Celtic Ten Clear for Nine in a Row – Hello, Hello Darkness My Old Friend

AS CELTIC turned in as good a second half performance as we’ve seen at Celtic Park in many weeks its worth remembering the team led 1-0 at the break and while the better of the sides, hadn’t entirely convinced in that first half. They certainly exceeded expectations in the second 45.

Not for the first time Neil Lennon’s charges came out for the second half and very much upped their game. The result saw Celtic blow away Hearts and get a 5-0 scoreline that in fairness flattered the Edinburgh club. Whatever was said, done or tweaked in that dressing room at half time resulted in a higher tempo and a ruthlessness that saw Celtic prevail and then some.

At Rugby Park ‘the’ Rangers also took a one goal lead into half time. Whatever happened in that dressing room saw a second half capitulation, as Steven Gerrard’s men conceded defeat from a position of strength.

In his post-match interviews Gerrard appeared to show leadership and take responsibility. As the poet and Author Joan Ambu put best;

“Don’t be afraid of your team’s failure. Be ashamed of not supporting them through it”.

Gerrard at first seemed to be following such a tact when he started talking on BT Sport post-match:

“I put this group together. I coach them, they are my tactics and decisions. So I’m not going to sit here and try and force any blame in any other direction than myself,” he said.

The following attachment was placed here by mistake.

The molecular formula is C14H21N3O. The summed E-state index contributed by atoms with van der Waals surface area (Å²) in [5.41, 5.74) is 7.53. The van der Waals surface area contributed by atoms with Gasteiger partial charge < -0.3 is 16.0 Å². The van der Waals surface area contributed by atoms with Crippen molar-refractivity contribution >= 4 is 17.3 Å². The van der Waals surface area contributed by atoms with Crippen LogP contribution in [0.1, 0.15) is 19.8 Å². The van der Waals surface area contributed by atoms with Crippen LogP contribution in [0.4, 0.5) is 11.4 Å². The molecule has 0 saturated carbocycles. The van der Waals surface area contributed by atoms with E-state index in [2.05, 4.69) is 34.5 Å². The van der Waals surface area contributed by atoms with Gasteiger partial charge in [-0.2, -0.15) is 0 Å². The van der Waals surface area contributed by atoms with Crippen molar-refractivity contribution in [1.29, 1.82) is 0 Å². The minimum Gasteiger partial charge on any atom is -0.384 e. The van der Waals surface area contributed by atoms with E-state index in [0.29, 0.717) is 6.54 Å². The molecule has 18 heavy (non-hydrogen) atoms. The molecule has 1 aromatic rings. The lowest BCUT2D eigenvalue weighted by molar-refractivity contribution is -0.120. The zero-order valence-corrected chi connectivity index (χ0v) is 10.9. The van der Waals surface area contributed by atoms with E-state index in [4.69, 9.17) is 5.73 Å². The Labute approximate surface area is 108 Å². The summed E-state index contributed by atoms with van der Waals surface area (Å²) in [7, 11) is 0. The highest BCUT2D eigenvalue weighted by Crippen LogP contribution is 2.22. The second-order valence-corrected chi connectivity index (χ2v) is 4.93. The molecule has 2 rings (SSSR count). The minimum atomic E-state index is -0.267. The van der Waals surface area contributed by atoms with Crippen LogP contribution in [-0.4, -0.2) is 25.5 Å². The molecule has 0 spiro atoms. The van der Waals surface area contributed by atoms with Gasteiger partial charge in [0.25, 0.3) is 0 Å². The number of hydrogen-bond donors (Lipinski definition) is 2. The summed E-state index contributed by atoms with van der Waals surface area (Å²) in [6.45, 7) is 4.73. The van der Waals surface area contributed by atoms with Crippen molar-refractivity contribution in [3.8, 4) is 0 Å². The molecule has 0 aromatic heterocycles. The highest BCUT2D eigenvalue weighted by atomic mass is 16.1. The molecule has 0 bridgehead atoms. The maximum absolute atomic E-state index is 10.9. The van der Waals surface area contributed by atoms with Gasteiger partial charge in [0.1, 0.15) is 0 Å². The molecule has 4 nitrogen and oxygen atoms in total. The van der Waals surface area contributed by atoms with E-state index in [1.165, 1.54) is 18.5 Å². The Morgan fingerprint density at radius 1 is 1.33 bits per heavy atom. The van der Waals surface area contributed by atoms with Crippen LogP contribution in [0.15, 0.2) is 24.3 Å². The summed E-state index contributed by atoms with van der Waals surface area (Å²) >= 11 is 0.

That was before, well proceeding to force blame away from himself. It must be comforting to know that in times of trouble your manager has your back. That in public at least, he backs you to the hilt. That when mentally you are feeling the fragility of the pressure, he talks of your ability to learn from defeats and rise above it. It must be good to have a manager like that. Except it appears ‘the’ Rangers players don’t have a manager like that.

“I thought we were in a better place than what we’ve shown over the last four-six weeks,” Gerrard said.

“I thought we had the mentality and the characters to sustain a push but on the evidence of the last four-five weeks I’m getting proven wrong.